Holographic line sights for large weapons have also been developed. Once such sight is disclosed in U.S. Pat. No. 4,012,150, issued to Upatnieks. This holographic sight, however, is bulky, particularly since it requires a relatively large, stable wavelength laser.
A number of compact hologram displays have been developed, including the edge illuminated holograms disclosed in U.S. Pat. Nos. 4,643,515 and 5,151,800, both also issued to Upatnieks. These hologram displays have a compact monolithic structure They also utilize a diffraction or reflection grating to minimize the effects of the wavelength drift of the laser diode light beam. These edge illuminated, monolithic holographic displays are, however, relatively expensive, and until now have not been incorporated into sights.
It is, therefore, desirable to provide a compact, inexpensive holographic gun sight which may be effectively used with small arms.
In particular, it is desirable to provide such a sight with a detachable hologram, so that the reticle image or other alignment indicia may be quickly and easily changed. In addition, the hologram must be accurately registered on the sight to maintain the proper orientation of the hologram relative to the illuminating beam. Finally, the hologram must remain installed securely in position despite the recoil forces encountered as a result of repeated firing of the weapon.
It is also desirable to provide a compact, precise, and stable adjustment mechanism for easy adjustment of the elevation and windage of the reticle image of the hologram during use.
It is therefore an object of the present invention to provide a detachable hologram assembly for a holographic gun sight which is quickly and easily installed.
It is another object of the present invention to provide a detachable hologram assembly which is quickly and accurately registered to the illuminating beam of the sight.
It is yet another object of the present invention to provide a detachable hologram assembly which, once installed, remains stable and intact over many rounds of fire.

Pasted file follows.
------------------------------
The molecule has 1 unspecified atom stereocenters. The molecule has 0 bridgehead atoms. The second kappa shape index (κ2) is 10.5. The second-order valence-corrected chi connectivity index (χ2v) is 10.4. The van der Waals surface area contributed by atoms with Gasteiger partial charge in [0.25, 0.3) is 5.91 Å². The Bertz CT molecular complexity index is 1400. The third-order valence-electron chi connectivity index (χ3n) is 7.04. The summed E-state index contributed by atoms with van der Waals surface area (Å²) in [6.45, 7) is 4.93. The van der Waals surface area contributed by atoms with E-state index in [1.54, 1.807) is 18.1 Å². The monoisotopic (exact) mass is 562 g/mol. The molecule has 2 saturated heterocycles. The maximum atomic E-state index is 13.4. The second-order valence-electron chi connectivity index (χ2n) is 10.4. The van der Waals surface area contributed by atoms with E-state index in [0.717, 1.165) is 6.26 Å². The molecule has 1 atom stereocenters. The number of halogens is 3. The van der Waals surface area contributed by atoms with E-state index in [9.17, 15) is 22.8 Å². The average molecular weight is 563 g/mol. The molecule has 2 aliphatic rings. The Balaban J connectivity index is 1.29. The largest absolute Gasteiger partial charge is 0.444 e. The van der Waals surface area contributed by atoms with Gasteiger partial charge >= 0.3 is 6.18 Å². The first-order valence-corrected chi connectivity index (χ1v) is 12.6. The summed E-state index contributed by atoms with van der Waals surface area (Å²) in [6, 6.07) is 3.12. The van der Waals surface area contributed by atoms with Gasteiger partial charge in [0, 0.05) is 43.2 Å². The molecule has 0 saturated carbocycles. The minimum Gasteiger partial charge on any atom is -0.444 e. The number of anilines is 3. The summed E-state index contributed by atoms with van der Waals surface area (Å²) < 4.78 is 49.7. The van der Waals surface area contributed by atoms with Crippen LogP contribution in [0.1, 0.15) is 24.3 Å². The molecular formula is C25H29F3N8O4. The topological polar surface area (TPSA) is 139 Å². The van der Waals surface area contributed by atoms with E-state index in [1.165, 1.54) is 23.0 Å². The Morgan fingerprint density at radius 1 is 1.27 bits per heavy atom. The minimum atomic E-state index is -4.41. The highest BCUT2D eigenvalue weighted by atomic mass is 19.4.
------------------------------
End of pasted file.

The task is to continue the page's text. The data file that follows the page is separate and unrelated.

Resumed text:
It is yet another object of the present invention to provide a hologram mount including a precise and easy-to-operate adjustment mechanism for adjusting the windage and elevation of the hologram.
It is yet another object of the present invention to provide a hologram mount for a holographic gun sight including windage and elevation adjustment mechanisms which, once adjusted, remain stable despite repeated firing of the weapon.
In carrying out the above and other objectives, the detachable hologram assembly of the present invention includes a hologram of a reticle image or other desired alignment indicia mounted within a resilient, detachable frame. The frame includes a pair of generally planar, non-parallel registration surfaces and an aperture extending through the frame at the junction of the registration surfaces. A hologram mount, also including a pair of registration surfaces which are complimentary to those of the frame to accommodate the detachable hologram assembly is affixed to, or integral with, the sight. A fastener secures the hologram assembly to the mount with a force sufficient to maintain the registration surfaces of the frame in frictional fit, respectively, with the corresponding registration surfaces of the mount. The angle of one registration surface relative to the other registration surface of the hologram frame is slightly less than the angle between the registration surfaces of the hologram mount, thereby ensuring that when the fastener is tightened to supply sufficient force to deflect the registration surfaces of the frame into engagement with the registration surfaces of the mount, there is a spring force at the deflected ends of the registration surfaces of the frame, urging the surfaces into secure, registered contact with the respective registration surfaces of the hologram mount.